Another red flag is if you have an ensemble team that’s gone “Smurfy.” Like, you have the DPS, the Tank, Heals, and the Woman. What does she do? She’s, er, Womanly! …No. Woman is not a character class. Woman is not a role. While being female will likely inform a great amount of someone’s character, the exact reaction will differ.

    Some women are very nurturing and embrace the role of caretaker of all around them. Some women are repelled by this expectation and may overcompensate by being “one of the guys.” Some women aren’t overcompensating when they’re “one of the guys” — they just get along with “guy” talk for some reason. Some women want to be protected. Some want to be the protectors. Some want both, sometimes even at the same time, and isn’t that complex! Some women are constantly afraid of other people, just a little, and are timid. Some compensate by being aggressive. Some are alert and always making sure they know where the escape routes are. Some women are oblivious to danger, relying on a mindset of “if I think nice things, nothing bad will ever happen to me.” Sometimes this appears to work!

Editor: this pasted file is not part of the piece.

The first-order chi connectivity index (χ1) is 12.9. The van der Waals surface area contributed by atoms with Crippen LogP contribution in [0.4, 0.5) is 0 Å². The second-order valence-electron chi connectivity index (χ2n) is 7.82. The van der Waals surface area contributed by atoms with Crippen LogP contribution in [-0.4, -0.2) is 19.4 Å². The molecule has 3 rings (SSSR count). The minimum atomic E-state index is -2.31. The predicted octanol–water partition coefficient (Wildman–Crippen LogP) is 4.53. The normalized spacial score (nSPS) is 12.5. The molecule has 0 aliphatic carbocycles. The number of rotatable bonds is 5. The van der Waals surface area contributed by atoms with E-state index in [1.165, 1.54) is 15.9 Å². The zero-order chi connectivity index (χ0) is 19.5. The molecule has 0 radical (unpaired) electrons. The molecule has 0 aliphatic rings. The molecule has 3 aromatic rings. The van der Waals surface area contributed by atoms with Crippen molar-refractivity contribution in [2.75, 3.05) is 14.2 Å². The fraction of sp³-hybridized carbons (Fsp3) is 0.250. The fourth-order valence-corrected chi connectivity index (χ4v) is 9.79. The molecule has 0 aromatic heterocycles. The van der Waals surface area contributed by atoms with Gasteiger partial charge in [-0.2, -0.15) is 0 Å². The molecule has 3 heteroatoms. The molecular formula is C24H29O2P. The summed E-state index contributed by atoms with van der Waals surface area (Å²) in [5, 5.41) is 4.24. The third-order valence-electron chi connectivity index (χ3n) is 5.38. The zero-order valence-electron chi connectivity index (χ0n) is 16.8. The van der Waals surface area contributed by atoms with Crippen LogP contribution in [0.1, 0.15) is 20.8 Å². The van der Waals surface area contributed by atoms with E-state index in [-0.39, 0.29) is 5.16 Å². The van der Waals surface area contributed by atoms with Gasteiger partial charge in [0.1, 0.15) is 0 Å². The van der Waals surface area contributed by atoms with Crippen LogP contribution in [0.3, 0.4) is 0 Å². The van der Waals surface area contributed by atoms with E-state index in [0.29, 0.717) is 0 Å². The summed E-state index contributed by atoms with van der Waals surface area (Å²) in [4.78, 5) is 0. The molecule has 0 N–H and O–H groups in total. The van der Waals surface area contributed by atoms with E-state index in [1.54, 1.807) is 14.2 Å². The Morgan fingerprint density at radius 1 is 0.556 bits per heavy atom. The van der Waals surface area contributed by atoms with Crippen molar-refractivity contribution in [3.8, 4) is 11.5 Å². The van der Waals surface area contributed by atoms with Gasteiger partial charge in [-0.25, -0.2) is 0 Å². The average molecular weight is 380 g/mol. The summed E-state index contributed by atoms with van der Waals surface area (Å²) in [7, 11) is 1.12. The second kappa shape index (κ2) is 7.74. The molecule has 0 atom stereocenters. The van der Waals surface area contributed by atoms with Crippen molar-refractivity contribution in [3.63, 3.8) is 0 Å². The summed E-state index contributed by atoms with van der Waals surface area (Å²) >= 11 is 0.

Some women like to dress up sexy. (Superpowered women may indeed go through a phase of “wait, I can beat up people in my nightie? BWHAHAHAHAHAH! YES!”) Some women don’t want to be thought of as sexy. Some women like to dress up nice and be given a smiling look, but no, they don’t want to vamp anyone. Some women have learned that vamping people gets them what they want.

    I think a large issue is… Is there only one Woman Character? If so… That’s a huge load to bear, and probably isn’t making the job of humanizing her any easier for someone who wants to do justice to the character, and make her as “real” as her male counterparts. It’s actually easier to make characters seem realistic if you have enough of them to show the range — timid, bold, smart, average, ditzy, disorganized-but-smart/average, pretty, average, unattractive, plump, really plump, skinny, lopsided, aggressive, jealous, nurturing, grieving…

    Which leads to the next issue: Are all the women the same woman? Or picked from a small stock selection? Do they all think roughly the same thing? Do they all swoon over the same guy(s)? (Because… we don’t. My mom ogles legs. I bite my lip for cheekbones. Other people watch the six-pack abs.) If you write a scene and could substitute any woman character’s name in it, interchangeably, they need some rattling up.